For this exercise, I studied my lunch flask:
My flask stands tall and proud, silver in colour with it’s “top hat” cup removed, revealing a black screw-on top, a white central pressure plunger sitting in the middle. The outer shell is brushed metal and reflects light but doesn’t show any immediate surrounding detail.
Ribbons of darker silver stretch down the outside of it’s long outer shell. A small rim forms roughly an inch from the bottom; whether this is the design or part of the design I am unsure. The drinking cup screws onto the top, it’s sleek silver top curving at the top. No sharp or hard corners.
Sections of white light bounce along its sides catching the surrounding scenery; a hand; a bottle; an envelope; a pink note. It is as though parts of the flask stretches out towards things, as though wanting to be a part of its surroundings but not sure how to engage, how to belong.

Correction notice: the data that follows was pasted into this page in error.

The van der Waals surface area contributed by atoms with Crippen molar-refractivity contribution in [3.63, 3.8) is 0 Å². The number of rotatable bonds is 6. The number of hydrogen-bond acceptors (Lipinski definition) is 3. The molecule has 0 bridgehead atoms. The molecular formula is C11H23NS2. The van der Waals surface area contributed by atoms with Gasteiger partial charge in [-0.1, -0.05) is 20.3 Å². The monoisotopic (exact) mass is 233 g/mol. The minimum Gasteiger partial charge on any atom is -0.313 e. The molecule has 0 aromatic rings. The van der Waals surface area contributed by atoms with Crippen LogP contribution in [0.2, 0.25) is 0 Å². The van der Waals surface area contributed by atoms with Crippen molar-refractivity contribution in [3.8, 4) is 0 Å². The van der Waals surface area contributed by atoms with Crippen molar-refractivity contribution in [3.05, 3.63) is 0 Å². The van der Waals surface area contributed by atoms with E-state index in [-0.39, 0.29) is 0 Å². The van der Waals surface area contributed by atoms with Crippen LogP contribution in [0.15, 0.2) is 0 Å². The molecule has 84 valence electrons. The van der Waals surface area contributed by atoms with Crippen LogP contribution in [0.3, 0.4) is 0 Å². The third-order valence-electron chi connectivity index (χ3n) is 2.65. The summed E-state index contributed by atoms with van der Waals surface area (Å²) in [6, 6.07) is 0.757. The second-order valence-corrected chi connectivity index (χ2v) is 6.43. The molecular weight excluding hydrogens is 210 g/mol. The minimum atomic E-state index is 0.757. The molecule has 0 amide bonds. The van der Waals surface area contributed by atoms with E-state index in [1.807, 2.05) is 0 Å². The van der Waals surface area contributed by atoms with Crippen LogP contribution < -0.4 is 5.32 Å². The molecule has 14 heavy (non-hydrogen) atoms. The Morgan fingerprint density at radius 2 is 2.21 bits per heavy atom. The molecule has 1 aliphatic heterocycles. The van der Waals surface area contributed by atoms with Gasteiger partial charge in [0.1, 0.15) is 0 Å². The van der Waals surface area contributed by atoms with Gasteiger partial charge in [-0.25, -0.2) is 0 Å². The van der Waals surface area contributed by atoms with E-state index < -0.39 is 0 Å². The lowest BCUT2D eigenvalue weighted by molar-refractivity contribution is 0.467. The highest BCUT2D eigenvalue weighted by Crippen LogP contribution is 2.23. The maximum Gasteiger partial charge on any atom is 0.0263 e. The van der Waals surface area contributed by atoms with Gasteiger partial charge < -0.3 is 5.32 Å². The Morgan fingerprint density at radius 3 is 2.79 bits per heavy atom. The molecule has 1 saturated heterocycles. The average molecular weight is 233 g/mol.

A long, light, feathery scratch along its surface is the only war-wound, scuffed along a harsher surface, grazed in transit. The cause is unknown yet the scar is worn proudly, like a medal from a campaign in some far-flung land.
Approximately 2 inches from the top, a lip stretches around its diameter and the top part of the flask indents from here; this is where the top of the cup sits when screwed on. It is otherwise hidden from view, a secret only revealed when the cup is removed.
It looks moody. It looks like it’s got a secret to tell but will never reveal it. I wonder if it’s mood changes depending on what’s within it, what hot fluid is being stored. Perhaps a soup makes it more angry and cross, whereas tea or coffee keeps it subdued and subordinate?
Does it speak in a special secret language? Flask-speak? Did it used to whisper to the other flasks on the shelf in the store? I imagine it speaking in code, plotting attacks on the tupperware or condiments. It would assume an authoritative tone and lead the other flasks into battle, seeking supremacy over forgotten lands that could only be dreamed about ruling.